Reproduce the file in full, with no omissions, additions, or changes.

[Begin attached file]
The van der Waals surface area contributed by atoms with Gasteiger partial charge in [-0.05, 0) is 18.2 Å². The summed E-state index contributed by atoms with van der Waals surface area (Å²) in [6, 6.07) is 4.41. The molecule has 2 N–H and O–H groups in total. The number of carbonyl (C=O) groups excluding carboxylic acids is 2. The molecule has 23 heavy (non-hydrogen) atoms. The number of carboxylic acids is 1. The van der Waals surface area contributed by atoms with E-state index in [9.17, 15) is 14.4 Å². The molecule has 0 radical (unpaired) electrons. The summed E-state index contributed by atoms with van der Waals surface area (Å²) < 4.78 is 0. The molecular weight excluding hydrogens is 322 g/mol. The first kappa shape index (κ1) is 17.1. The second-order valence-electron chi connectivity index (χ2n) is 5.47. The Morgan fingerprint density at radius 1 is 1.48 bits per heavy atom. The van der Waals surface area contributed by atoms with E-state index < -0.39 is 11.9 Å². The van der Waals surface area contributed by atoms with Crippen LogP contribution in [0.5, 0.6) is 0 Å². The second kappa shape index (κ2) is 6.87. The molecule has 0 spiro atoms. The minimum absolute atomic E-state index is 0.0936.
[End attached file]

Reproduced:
The van der Waals surface area contributed by atoms with Gasteiger partial charge in [-0.05, 0) is 18.2 Å². The summed E-state index contributed by atoms with van der Waals surface area (Å²) in [6, 6.07) is 4.41. The molecule has 2 N–H and O–H groups in total. The number of carbonyl (C=O) groups excluding carboxylic acids is 2. The molecule has 23 heavy (non-hydrogen) atoms. The number of carboxylic acids is 1. The van der Waals surface area contributed by atoms with E-state index in [9.17, 15) is 14.4 Å². The molecule has 0 radical (unpaired) electrons. The summed E-state index contributed by atoms with van der Waals surface area (Å²) < 4.78 is 0. The molecular weight excluding hydrogens is 322 g/mol. The first kappa shape index (κ1) is 17.1. The second-order valence-electron chi connectivity index (χ2n) is 5.47. The Morgan fingerprint density at radius 1 is 1.48 bits per heavy atom. The van der Waals surface area contributed by atoms with E-state index < -0.39 is 11.9 Å². The van der Waals surface area contributed by atoms with Crippen LogP contribution in [0.5, 0.6) is 0 Å². The second kappa shape index (κ2) is 6.87. The molecule has 0 spiro atoms. The minimum absolute atomic E-state index is 0.0936.